In an interview last month, our executive team discussed the fundraising trends they will be watching in the year ahead. To keep the conversation going, we asked our vice presidents to share their 2021 fundraising priorities and what’s top of mind for their clients.
Keep reading for their reflections on major giving, multi-year planning, and more.
As we head into 2021, I am closely following the work of Community-Centric Fundraising, a group of predominantly BIPOC fundraisers who are opening up new possibilities for equity in the nonprofit sector.
Much of what they are bringing forward challenges what many of us have taken as best practice for years. It’s a healthy push to reconsider the “way things have always been done,” to recognize the harm a profession built on access to wealth and privilege has caused, and to look for new solutions.
I’m looking forward to continuing to explore with my clients how to put these important community-centric principles into practice.
Right now, my clients and I are working on:
With all my clients, I have been emphasizing the need for a multi-year financial strategy. This strategy can be reviewed and adjusted quarterly as the economy recovers. I’ve also advised organizations to develop a “strategic framework” during this time of unprecedented disruption and uncertainty, rather than a strategic plan. A strategic framework is more practical, as it can be evaluated and adjusted every six months if need be.
Finally, I have been telling all my clients in campaign that their fundraising plan must be comprehensive even if the campaign is not. Their development staff should know how much money they need to raise over a three-year period and where it will come from.
Kelly Short on independent school trends:
Many independent schools are struggling with their annual funds, partially due to parents who are frustrated with remote/hybrid learning models. I’m working with my independent school clients to sustain annual support, build excitement for virtual galas and events (especially if they’re moving into a second year of them), and engage major donors virtually.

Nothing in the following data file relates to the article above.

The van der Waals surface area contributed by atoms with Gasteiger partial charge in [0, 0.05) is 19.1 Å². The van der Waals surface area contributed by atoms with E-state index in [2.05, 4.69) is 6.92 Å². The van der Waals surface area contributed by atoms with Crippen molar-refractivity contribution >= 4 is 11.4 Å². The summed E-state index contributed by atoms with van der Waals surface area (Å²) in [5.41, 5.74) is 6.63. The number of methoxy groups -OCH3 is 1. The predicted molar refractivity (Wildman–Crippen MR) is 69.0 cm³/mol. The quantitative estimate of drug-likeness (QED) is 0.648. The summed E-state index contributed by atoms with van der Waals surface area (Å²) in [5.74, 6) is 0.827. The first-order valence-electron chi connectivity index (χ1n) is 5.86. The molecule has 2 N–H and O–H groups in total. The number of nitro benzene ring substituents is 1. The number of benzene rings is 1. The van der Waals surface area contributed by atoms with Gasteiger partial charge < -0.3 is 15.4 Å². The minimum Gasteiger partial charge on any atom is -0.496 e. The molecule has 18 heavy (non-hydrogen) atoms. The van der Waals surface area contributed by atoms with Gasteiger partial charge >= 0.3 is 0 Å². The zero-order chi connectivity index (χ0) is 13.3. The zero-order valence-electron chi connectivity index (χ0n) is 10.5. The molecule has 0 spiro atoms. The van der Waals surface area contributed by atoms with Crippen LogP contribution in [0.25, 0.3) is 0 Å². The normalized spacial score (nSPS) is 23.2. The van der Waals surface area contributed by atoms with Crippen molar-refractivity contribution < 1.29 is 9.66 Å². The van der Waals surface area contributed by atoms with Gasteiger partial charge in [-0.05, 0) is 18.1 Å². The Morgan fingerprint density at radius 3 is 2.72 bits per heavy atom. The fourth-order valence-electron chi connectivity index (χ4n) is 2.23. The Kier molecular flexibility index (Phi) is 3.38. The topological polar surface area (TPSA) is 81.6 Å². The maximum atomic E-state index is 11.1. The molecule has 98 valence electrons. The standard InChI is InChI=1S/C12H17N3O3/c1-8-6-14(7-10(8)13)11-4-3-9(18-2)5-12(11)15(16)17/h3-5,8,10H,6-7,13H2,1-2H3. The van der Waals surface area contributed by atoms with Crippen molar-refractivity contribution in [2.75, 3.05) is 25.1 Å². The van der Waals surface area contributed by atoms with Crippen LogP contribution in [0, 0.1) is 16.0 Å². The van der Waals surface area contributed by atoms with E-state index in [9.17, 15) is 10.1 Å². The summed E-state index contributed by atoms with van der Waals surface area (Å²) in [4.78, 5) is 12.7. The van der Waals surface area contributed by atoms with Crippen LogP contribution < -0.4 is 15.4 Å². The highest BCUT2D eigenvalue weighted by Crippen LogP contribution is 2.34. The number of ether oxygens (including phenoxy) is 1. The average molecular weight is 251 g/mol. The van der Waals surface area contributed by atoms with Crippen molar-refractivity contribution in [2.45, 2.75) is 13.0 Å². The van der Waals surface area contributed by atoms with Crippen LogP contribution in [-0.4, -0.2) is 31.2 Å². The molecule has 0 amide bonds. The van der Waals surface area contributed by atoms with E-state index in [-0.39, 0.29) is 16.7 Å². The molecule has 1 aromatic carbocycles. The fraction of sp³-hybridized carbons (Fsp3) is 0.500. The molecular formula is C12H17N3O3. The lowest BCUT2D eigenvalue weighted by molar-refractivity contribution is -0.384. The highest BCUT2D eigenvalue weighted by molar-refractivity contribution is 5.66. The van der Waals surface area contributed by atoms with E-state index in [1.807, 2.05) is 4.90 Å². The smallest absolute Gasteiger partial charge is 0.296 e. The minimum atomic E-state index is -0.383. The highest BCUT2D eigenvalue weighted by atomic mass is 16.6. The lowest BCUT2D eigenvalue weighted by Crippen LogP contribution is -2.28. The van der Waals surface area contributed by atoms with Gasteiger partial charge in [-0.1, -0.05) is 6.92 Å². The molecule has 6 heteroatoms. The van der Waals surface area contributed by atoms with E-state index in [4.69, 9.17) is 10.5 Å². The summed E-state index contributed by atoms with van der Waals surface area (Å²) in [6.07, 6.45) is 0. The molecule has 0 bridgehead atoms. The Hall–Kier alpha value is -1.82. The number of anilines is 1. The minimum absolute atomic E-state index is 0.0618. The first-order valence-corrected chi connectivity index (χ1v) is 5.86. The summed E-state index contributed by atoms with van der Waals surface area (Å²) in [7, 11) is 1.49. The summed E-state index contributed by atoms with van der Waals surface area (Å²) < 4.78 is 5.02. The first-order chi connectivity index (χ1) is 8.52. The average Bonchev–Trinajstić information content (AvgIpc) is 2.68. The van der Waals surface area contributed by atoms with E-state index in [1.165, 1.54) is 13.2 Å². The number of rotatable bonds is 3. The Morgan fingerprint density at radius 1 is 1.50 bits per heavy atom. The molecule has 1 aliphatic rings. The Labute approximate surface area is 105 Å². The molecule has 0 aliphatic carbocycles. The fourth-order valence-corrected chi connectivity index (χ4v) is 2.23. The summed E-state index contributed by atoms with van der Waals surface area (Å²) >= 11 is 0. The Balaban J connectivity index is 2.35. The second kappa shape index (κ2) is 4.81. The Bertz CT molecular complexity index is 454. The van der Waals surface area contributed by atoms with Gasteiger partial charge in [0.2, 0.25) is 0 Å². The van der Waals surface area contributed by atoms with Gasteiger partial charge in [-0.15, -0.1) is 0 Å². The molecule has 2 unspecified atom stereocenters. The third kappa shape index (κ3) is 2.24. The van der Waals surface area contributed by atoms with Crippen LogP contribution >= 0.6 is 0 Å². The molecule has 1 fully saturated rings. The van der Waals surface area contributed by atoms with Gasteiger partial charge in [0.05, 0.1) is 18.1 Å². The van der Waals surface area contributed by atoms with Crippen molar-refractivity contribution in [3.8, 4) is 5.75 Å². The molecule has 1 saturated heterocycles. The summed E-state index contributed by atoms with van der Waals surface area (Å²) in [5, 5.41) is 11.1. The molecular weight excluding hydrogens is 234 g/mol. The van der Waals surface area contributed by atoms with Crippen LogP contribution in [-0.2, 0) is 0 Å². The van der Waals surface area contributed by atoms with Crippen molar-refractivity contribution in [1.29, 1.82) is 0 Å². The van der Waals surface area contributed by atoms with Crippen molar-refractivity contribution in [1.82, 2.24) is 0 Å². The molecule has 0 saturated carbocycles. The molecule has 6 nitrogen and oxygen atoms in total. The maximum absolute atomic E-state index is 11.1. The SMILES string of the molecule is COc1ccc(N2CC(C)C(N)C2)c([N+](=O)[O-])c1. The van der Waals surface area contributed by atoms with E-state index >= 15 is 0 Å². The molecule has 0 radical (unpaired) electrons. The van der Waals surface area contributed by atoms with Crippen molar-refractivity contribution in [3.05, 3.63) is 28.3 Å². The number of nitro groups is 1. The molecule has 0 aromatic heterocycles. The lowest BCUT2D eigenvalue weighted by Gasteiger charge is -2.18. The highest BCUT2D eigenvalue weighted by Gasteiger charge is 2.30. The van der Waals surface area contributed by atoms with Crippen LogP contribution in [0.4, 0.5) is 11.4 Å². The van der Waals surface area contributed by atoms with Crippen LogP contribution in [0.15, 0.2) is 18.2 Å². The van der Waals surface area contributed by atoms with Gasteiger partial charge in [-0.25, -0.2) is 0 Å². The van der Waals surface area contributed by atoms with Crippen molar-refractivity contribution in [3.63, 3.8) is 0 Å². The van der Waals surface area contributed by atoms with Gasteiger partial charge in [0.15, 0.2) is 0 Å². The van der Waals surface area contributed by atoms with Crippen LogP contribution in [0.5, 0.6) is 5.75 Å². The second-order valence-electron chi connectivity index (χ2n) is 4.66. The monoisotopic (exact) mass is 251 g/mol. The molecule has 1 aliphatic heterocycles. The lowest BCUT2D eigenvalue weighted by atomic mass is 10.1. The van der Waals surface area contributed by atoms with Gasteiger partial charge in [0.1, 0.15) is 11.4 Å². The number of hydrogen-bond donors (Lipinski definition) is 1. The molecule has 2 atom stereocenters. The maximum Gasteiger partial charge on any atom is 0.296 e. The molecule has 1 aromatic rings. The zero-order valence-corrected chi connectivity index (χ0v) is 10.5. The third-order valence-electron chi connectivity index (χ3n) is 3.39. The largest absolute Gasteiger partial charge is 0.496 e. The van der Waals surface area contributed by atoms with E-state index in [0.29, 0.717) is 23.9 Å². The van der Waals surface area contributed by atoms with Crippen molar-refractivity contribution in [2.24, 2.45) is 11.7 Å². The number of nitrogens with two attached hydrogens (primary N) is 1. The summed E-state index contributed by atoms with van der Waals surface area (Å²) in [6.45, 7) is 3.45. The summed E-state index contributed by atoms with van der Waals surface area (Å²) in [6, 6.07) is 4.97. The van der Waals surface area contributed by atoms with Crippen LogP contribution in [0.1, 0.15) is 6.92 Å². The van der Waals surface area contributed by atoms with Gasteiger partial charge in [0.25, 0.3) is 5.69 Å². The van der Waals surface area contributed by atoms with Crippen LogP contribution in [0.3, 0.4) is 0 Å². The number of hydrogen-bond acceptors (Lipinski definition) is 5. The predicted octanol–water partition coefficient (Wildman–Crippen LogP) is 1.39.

Sarah Wagner on arts and culture trends:
My arts and culture clients are focused on keeping donors engaged through personal contact and digital channels, and retaining the many new donors who first gave during the pandemic—all while not knowing when their venues will reopen. Arts organizations have become very adept at creating and sharing digital programming.
Individual donors to arts and culture organizations have been very generous during this time. There is concern that COVID-19 giving may taper off now that end of the pandemic is in sight—even though most performing arts organizations are still shuttered. Many organizations are exploring campaigns to bolster cash reserves, additional operating support, and endowment.
I’m working with my clients to meet the challenge of engaging new major gift prospects. My clients continue to close major gifts by engaging with donors via email, phone, and video. However, successfully securing and carrying out a first meeting with a new potential supporter is much more difficult without the prospect of an in-person meeting or site visit.
It has also been challenging for organizations to focus on fundraising when COVID-related issues are taking priority. For example, hospitals are dealing with the influx of COVID-19 patients while mitigating lost revenue from typical procedures.
While 2020 was a tough year, my clients and I are excited about the opportunities that video provides:
Even once in-person engagement becomes the norm, we plan to maintain some amount of virtual engagement moving forward.
I’ve also been discussing what a second wave of virtual galas will mean for organizations. Will the response be as good if their gala is virtual for the second time in a row? Many organizations are holding out hope for in-person events later in the year, but until these can be confirmed, we are engaging in scenario planning and trying to remain nimble.